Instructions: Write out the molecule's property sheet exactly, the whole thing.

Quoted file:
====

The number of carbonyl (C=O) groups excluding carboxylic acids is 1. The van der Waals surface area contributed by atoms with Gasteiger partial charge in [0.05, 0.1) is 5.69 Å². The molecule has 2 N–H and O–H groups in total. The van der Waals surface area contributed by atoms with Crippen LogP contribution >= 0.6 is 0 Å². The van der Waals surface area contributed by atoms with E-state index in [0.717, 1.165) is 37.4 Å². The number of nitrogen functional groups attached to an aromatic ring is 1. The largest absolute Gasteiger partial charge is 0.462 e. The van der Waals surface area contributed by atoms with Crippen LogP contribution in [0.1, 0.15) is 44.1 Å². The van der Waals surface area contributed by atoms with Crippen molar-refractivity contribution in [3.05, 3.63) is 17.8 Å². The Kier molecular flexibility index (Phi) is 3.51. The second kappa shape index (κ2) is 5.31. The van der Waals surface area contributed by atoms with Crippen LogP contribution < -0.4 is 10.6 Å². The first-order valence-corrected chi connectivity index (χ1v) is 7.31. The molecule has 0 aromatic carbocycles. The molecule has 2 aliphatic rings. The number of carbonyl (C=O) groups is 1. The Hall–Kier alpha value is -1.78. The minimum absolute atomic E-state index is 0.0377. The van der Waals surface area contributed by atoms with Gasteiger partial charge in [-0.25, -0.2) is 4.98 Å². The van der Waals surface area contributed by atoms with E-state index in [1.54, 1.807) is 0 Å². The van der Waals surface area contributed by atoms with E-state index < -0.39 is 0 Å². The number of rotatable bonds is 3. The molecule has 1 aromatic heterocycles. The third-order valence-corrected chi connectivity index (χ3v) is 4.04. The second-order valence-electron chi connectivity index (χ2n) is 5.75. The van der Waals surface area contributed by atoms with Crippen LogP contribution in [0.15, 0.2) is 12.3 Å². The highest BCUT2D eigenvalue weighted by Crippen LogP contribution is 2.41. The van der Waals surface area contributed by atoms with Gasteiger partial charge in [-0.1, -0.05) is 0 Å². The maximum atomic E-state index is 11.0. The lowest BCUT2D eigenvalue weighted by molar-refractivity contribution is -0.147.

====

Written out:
The number of carbonyl (C=O) groups excluding carboxylic acids is 1. The van der Waals surface area contributed by atoms with Gasteiger partial charge in [0.05, 0.1) is 5.69 Å². The molecule has 2 N–H and O–H groups in total. The van der Waals surface area contributed by atoms with Crippen LogP contribution >= 0.6 is 0 Å². The van der Waals surface area contributed by atoms with E-state index in [0.717, 1.165) is 37.4 Å². The number of nitrogen functional groups attached to an aromatic ring is 1. The largest absolute Gasteiger partial charge is 0.462 e. The van der Waals surface area contributed by atoms with Crippen LogP contribution in [0.1, 0.15) is 44.1 Å². The van der Waals surface area contributed by atoms with Crippen molar-refractivity contribution in [3.05, 3.63) is 17.8 Å². The Kier molecular flexibility index (Phi) is 3.51. The second kappa shape index (κ2) is 5.31. The van der Waals surface area contributed by atoms with Crippen LogP contribution < -0.4 is 10.6 Å². The first-order valence-corrected chi connectivity index (χ1v) is 7.31. The molecule has 0 aromatic carbocycles. The molecule has 2 aliphatic rings. The number of carbonyl (C=O) groups is 1. The Hall–Kier alpha value is -1.78. The minimum absolute atomic E-state index is 0.0377. The van der Waals surface area contributed by atoms with Gasteiger partial charge in [-0.25, -0.2) is 4.98 Å². The van der Waals surface area contributed by atoms with E-state index in [1.54, 1.807) is 0 Å². The van der Waals surface area contributed by atoms with E-state index < -0.39 is 0 Å². The number of rotatable bonds is 3. The molecule has 1 aromatic heterocycles. The third-order valence-corrected chi connectivity index (χ3v) is 4.04. The second-order valence-electron chi connectivity index (χ2n) is 5.75. The van der Waals surface area contributed by atoms with Crippen LogP contribution in [0.15, 0.2) is 12.3 Å². The highest BCUT2D eigenvalue weighted by Crippen LogP contribution is 2.41. The van der Waals surface area contributed by atoms with Gasteiger partial charge in [-0.1, -0.05) is 0 Å². The maximum atomic E-state index is 11.0. The lowest BCUT2D eigenvalue weighted by molar-refractivity contribution is -0.147.